Houston Economic Outlook. Presented by Patrick Jankowski Vice President, Research Houston Economic Outlook Presented by Patrick Jankowski Vice President, Research www.houston.org Follow me on Twitter @pnjankowski Read my blog: wwwhouston.org/economy/blog Connect with me: www.linkedincom/in/pnjankowski

More information

What is Bank on California?

What is Bank on California? What is Bank on California? A partnership between a diverse statewide coalition: Office of the Governor Financial Institutions & Federal Regulatory Agencies Community Organizations Five city mayors We

More information

BizBuySell.com Small Business Buyer & Seller Demographic Study

BizBuySell.com Small Business Buyer & Seller Demographic Study BizBuySell.com Small Business Buyer & Seller Demographic Study Table of Contents Report Executive Summary Younger, More Diverse Buyers Look to Acquire Retiring Baby Boomer Businesses Female Business Buyers

More information

2017 CONCESSIONS RFP

2017 CONCESSIONS RFP 2017 CONCESSIONS RFP Minneapolis-St. Paul International Airport Metropolitan Airports Commission 1 INTRODUCTIONS The MAC Concessions Team Eric Johnson, Director, Commercial Management & Airline Affairs

More information

www.bilimnettasarim.com seo 90500 0,94 22,46 search engine optimization 22200 0,96 40,77 sem 22200 0,23 19,71 what is seo 8100 0,18 18,07 seo

www.bilimnettasarim.com seo 90500 0,94 22,46 search engine optimization 22200 0,96 40,77 sem 22200 0,23 19,71 what is seo 8100 0,18 18,07 seo www.bilimnettasarim.com seo 90500 0,94 22,46 search engine optimization 22200 0,96 40,77 sem 22200 0,23 19,71 what is seo 8100 0,18 18,07 seo services 8100 0,95 44,49 seo tools 4400 0,93 13,47 local seo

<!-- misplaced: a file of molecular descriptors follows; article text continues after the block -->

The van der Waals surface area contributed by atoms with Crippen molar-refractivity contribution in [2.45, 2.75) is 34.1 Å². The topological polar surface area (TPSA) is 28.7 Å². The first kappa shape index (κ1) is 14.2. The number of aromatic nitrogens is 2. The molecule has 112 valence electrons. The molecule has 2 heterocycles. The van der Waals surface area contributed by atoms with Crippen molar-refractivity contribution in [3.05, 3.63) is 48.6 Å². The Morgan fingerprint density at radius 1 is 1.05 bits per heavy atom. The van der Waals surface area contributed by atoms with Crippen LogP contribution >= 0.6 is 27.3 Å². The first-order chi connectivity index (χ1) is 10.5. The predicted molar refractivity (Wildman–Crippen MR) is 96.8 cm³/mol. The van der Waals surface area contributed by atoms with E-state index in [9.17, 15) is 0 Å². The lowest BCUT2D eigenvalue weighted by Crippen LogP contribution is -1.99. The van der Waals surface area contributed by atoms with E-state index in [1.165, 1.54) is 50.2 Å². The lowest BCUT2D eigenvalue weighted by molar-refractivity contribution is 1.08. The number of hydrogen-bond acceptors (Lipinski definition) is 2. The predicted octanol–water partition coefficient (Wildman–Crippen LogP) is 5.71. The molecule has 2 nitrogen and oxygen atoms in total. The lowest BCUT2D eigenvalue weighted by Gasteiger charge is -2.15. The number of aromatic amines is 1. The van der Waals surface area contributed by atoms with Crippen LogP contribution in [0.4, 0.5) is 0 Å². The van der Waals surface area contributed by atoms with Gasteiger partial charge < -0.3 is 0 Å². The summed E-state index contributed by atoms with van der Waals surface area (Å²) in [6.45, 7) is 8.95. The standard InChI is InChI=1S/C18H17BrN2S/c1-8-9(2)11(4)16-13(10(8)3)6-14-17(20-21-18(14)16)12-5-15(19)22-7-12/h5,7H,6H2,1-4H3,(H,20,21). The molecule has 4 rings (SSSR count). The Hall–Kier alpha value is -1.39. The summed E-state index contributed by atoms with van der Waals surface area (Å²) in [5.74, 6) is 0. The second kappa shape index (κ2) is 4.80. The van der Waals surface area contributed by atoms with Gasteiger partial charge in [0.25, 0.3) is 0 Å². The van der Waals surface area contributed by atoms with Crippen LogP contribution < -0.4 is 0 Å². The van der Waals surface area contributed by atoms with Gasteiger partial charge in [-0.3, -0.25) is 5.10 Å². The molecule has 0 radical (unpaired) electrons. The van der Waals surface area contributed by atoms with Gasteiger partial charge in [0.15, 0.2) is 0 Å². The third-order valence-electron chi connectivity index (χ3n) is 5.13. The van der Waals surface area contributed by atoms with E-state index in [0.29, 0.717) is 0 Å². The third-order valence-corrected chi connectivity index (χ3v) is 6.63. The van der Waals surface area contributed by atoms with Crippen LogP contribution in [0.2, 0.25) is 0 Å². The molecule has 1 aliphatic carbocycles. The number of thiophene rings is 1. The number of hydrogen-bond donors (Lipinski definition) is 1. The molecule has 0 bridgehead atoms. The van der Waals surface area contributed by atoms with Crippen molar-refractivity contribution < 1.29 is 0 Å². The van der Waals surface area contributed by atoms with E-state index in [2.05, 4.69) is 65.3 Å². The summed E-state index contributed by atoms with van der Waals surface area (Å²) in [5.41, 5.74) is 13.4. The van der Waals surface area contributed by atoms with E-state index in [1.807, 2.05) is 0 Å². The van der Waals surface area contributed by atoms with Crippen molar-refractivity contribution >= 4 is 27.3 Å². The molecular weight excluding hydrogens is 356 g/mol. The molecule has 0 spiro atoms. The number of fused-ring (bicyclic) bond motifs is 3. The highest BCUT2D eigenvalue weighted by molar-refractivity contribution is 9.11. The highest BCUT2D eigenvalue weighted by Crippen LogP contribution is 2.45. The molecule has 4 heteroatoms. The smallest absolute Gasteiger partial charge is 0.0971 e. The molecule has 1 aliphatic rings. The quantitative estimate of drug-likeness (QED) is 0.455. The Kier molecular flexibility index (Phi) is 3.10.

More information

Neighborhood Small business growth Strategy

Neighborhood Small business growth Strategy Neighborhood Small business growth Strategy City of ChiCago Mayor rahm EManuEl letter from the Mayor From day one, I have worked to accelerate Chicago s economic growth so that all Chicagoans have a fair

More information

National Property Type Cycle Locations. Industrial R&D Flex Retail Factory Outlet. 4th Qtr 2015. Source: Mueller, 2016

National Property Type Cycle Locations. Industrial R&D Flex Retail Factory Outlet. 4th Qtr 2015. Source: Mueller, 2016 Cycle Monitor Real Estate Market Cycles Fourth Quarter 0 Analysis February 0 Physical Market Cycle Analysis of All Five Major Property Types in More Than 0 MSAs. Gross Domestic Product (GDP) continued

More information

Applicant Information

Applicant Information Applicant Information Greater Cleveland Area APPLY NOW: PRACTICAL GROWTH PROGRAM FOR SMALL BUSINESS OWNERS AT NO COST Rhys 10,000 Small Businesses Graduate WL11128-10KSB Cleveland Applicant Overview_v5_LTR.indd

More information

Immigrants and the Economy Contribution of Immigrant Workers to the Country s 25 Largest Metropolitan Areas. Fiscal Policy Institute

Immigrants and the Economy Contribution of Immigrant Workers to the Country s 25 Largest Metropolitan Areas. Fiscal Policy Institute Immigrants and the Economy Contribution of Immigrant Workers to the Country s 25 Largest Metropolitan Areas with a focus on the five largest metro areas in the East Fiscal Policy Institute Introduction

More information

PRESS RELEASE. Home Price Gains Lead Housing According to the S&P/Case-Shiller Home Price Indices

PRESS RELEASE. Home Price Gains Lead Housing According to the S&P/Case-Shiller Home Price Indices Home Price Gains Lead Housing According to the S&P/Case-Shiller Home Price Indices New York, July 28, 2015 today released the latest results for the S&P/Case-Shiller Home Price Indices, the leading measure

More information

Affordable Housing. A Foundation for Stable Communities

Affordable Housing. A Foundation for Stable Communities Affordable Housing A Foundation for Stable Communities AFFORDABLE HOUSING: A FOUNDATION FOR STABLE COMMUNITIES The importance of good-quality and equitable affordable housing plays a key role in the success

More information

A DEMOGRAPHIC SNAPSHOT OF SOUTH ASIANS IN THE UNITED STATES July 2012 Update